Bush’s misguided appeal for credit

With the 10th anniversary of the 9/11 attacks coming up this weekend, it’s not surprising that former President George W. Bush would be back in the news a bit, reflecting on his memories of the tragic day. But that’s no excuse for falsely claiming credit he doesn’t deserve.

Bush said the events that led to the death of al-Qaeda leader Osama bin Laden in May began during his administration.

“The work that was done by intelligence communities during my presidency was part of putting together the puzzle that enabled us to see the full picture of how bin Laden was communicating and eventually where he was hiding,” he said. “It began the day after 9/11.”

I can understand why Bush would push the argument, but it’s misleading. Sure, there were important post-9/11 reforms that improved U.S. officials’ capacity to acquire and act on intelligence, but when it comes to getting bin Laden, this is generally a subject the former president should try to avoid.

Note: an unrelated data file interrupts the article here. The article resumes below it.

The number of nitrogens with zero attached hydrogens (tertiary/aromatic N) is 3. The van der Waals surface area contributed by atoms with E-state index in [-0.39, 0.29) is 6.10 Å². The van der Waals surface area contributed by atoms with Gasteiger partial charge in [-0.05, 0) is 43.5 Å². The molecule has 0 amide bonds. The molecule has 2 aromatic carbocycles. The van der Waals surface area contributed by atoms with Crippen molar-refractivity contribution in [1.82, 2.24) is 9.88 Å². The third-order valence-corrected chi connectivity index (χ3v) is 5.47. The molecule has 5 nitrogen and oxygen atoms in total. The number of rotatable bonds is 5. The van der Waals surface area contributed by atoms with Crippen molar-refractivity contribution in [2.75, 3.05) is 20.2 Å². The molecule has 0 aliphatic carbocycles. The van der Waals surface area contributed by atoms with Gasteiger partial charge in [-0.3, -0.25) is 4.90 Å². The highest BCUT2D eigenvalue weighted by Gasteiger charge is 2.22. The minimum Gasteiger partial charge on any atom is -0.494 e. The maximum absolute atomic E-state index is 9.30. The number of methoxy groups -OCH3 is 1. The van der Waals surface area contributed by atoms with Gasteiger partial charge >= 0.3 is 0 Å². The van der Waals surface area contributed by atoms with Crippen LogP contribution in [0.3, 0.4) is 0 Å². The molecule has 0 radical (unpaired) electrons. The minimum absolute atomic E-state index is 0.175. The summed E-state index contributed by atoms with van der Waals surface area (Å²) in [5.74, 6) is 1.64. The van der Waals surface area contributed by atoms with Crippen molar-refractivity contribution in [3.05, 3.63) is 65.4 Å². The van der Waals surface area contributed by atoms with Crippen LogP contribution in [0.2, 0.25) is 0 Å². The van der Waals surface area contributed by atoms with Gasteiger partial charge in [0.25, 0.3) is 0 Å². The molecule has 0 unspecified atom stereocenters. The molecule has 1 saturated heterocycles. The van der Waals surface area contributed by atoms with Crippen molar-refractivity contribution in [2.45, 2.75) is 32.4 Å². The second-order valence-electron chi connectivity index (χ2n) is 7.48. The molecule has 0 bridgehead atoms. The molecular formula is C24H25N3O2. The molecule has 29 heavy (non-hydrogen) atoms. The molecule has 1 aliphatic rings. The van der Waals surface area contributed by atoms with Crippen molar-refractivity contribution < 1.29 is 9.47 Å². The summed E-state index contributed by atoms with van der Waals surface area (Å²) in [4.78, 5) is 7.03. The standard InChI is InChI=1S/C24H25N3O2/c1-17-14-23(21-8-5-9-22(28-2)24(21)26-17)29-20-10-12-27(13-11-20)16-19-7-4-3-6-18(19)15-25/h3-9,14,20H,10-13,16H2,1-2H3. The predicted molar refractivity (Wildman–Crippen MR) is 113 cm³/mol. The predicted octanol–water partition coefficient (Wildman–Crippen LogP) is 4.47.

After all, in March 2002, just six months after 9/11, Bush said of bin Laden, “I truly am not that concerned about him…. You know, I just don’t spend that much time on him, to be honest with you.”

In July 2006, we learned that the Bush administration closed its unit that had been hunting bin Laden.

In September 2006, Bush told Fred Barnes, one of his most sycophantic media allies, that an “emphasis on bin Laden doesn’t fit with the administration’s strategy for combating terrorism.”

And don’t even get me started on Bush’s failed strategy that allowed bin Laden to escape from Tora Bora.

I’m happy to extend plenty of credit to all kinds of officials throughout the government; the successful raid on the bin Laden compound was a team effort. But that doesn’t mean Bush should come around now, looking for a pat on the back.